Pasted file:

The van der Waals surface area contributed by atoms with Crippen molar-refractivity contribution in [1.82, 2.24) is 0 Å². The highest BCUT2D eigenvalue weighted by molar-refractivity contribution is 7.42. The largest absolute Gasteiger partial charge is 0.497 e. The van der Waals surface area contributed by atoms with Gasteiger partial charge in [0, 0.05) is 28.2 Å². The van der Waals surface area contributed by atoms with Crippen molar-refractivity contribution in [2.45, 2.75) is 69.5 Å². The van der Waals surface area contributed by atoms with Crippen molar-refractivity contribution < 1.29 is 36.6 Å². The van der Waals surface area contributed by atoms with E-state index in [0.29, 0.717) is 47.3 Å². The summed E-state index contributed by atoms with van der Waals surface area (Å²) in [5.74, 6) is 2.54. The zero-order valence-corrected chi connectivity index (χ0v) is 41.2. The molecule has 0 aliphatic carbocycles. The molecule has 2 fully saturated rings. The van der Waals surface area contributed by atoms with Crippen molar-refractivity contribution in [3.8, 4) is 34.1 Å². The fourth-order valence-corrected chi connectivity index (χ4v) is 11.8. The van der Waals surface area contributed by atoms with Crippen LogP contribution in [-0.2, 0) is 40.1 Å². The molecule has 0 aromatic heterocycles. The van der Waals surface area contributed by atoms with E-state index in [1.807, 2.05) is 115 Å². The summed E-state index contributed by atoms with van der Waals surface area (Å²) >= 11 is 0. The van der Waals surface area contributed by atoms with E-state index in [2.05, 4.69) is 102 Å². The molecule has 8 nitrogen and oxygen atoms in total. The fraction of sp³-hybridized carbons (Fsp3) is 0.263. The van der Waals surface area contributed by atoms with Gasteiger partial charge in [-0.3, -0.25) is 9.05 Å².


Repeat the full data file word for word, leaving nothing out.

The van der Waals surface area contributed by atoms with Crippen molar-refractivity contribution in [1.82, 2.24) is 0 Å². The highest BCUT2D eigenvalue weighted by molar-refractivity contribution is 7.42. The largest absolute Gasteiger partial charge is 0.497 e. The van der Waals surface area contributed by atoms with Gasteiger partial charge in [0, 0.05) is 28.2 Å². The van der Waals surface area contributed by atoms with Crippen molar-refractivity contribution in [2.45, 2.75) is 69.5 Å². The van der Waals surface area contributed by atoms with Crippen molar-refractivity contribution < 1.29 is 36.6 Å². The van der Waals surface area contributed by atoms with E-state index in [0.29, 0.717) is 47.3 Å². The summed E-state index contributed by atoms with van der Waals surface area (Å²) in [5.74, 6) is 2.54. The zero-order valence-corrected chi connectivity index (χ0v) is 41.2. The molecule has 0 aliphatic carbocycles. The molecule has 2 fully saturated rings. The van der Waals surface area contributed by atoms with Crippen molar-refractivity contribution in [3.8, 4) is 34.1 Å². The fourth-order valence-corrected chi connectivity index (χ4v) is 11.8. The van der Waals surface area contributed by atoms with Crippen LogP contribution in [-0.2, 0) is 40.1 Å². The molecule has 0 aromatic heterocycles. The van der Waals surface area contributed by atoms with E-state index in [1.807, 2.05) is 115 Å². The summed E-state index contributed by atoms with van der Waals surface area (Å²) >= 11 is 0. The van der Waals surface area contributed by atoms with E-state index in [2.05, 4.69) is 102 Å². The molecule has 8 nitrogen and oxygen atoms in total. The fraction of sp³-hybridized carbons (Fsp3) is 0.263. The van der Waals surface area contributed by atoms with Gasteiger partial charge in [-0.3, -0.25) is 9.05 Å².